Regulators at China’s two biggest stock markets have asked more than 70 companies to explain why they made large provisions for the effects of the pandemic, with industry observers expressing concerns that China’s strict zero-Covid policy may have been used as a cover for earnings manipulation.
Since mid-January, the Shanghai and Shenzhen stock exchanges have queried companies with a combined market capitalisation of Rmb398bn ($57bn) over why they wrote down the value of assets last year in earnings guidance. Staff at the exchanges also questioned more than two dozen companies about large goodwill impairments.
The regulatory scrutiny comes as a record 859 listed groups have said in recent weeks that they expect to report big losses in 2022, due in part to asset write-offs in the fourth quarter. That compares with 743 guiding for losses in 2021 and 680 in 2020.
The Shanghai and Shenzhen stock exchanges did not reply to requests for comment on the probe, which was revealed in company filings on the stock exchanges’ websites.
As the Chinese economy begins to recover from its worst downturn in decades, listed companies have been booking large losses on underperforming assets in spite of many months of steady performance. Many of them blamed the writedowns on the pandemic and the toll of Beijing’s stringent zero-Covid policy on their performance.
Industry observers warn the provisions could be subject to manipulation and may distort the real picture.
“Some listed companies may use the pandemic as an excuse to make big provisions so they can cover up losses that should have been disclosed earlier,” said Dong Yizhi, a lawyer at the Zhengce law firm in Shanghai. “That is a very bad practice as it may lead to a misunderstanding of corporate performance and inflated stock prices in the future.”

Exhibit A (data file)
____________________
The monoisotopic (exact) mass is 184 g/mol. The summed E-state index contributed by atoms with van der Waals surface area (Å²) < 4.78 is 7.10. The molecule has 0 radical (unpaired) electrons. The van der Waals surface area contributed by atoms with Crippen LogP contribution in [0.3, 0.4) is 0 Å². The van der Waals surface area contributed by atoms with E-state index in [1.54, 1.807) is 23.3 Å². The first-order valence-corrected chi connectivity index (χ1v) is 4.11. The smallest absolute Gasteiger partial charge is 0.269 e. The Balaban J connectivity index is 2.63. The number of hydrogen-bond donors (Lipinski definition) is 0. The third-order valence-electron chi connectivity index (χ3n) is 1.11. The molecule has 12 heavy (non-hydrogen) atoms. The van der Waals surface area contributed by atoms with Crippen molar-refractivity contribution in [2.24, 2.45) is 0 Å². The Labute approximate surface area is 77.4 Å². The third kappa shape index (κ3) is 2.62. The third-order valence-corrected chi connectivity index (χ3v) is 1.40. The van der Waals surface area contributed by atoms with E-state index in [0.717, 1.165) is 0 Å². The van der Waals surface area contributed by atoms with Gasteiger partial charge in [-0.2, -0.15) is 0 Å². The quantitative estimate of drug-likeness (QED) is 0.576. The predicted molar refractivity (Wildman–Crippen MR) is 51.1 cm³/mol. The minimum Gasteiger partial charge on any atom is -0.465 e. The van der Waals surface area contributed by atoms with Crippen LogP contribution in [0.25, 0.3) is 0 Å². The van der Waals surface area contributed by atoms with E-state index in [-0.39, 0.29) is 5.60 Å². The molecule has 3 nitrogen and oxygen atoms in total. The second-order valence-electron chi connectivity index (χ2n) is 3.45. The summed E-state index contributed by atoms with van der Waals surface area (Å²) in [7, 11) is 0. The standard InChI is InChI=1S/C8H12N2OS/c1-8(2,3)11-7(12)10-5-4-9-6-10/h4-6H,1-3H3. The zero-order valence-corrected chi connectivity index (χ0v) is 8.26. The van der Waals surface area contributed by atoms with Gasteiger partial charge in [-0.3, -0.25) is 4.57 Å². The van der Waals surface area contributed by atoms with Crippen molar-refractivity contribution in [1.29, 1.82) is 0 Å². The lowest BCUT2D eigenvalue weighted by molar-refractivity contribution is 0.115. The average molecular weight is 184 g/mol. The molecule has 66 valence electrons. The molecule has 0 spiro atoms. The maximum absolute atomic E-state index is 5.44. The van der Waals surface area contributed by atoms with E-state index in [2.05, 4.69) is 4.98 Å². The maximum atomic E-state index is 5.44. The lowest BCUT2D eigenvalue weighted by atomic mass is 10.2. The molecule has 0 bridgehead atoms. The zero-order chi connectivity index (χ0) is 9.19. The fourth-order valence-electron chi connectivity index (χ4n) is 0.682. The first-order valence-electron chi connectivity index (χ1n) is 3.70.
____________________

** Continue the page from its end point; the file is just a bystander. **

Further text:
Property developers have led the pack in making provisions, even though home sales are starting to recover in many cities. Public records show more than half of China’s listed developers booked large writedowns in the fourth quarter for underperforming projects that had for many months been labelled as safe, even though sales were weak at the time.
“Companies make large provisions on an asset when its ability to generate future cash flow deteriorates dramatically,” said Mike Zhao, a Shanghai-based fund manager. “That’s not the case for real estate, since the worst days are over.”
Xue Yunkui, an accounting professor at the Cheung Kong Graduate School of Business, said it was difficult for outsiders, including regulators, to distinguish between normal and “malicious” asset writedowns because of a lack of information.
Yet large provisions, such as those worth one or several years of sales or profits, are enough to raise red flags, as the accounting treatment may “greatly” change how companies are perceived by investors, according to Xue.
“It is not normal for a company to report a big loss due to a Rmb1bn writedown, when investors expect it to make a Rmb50mn profit,” he said.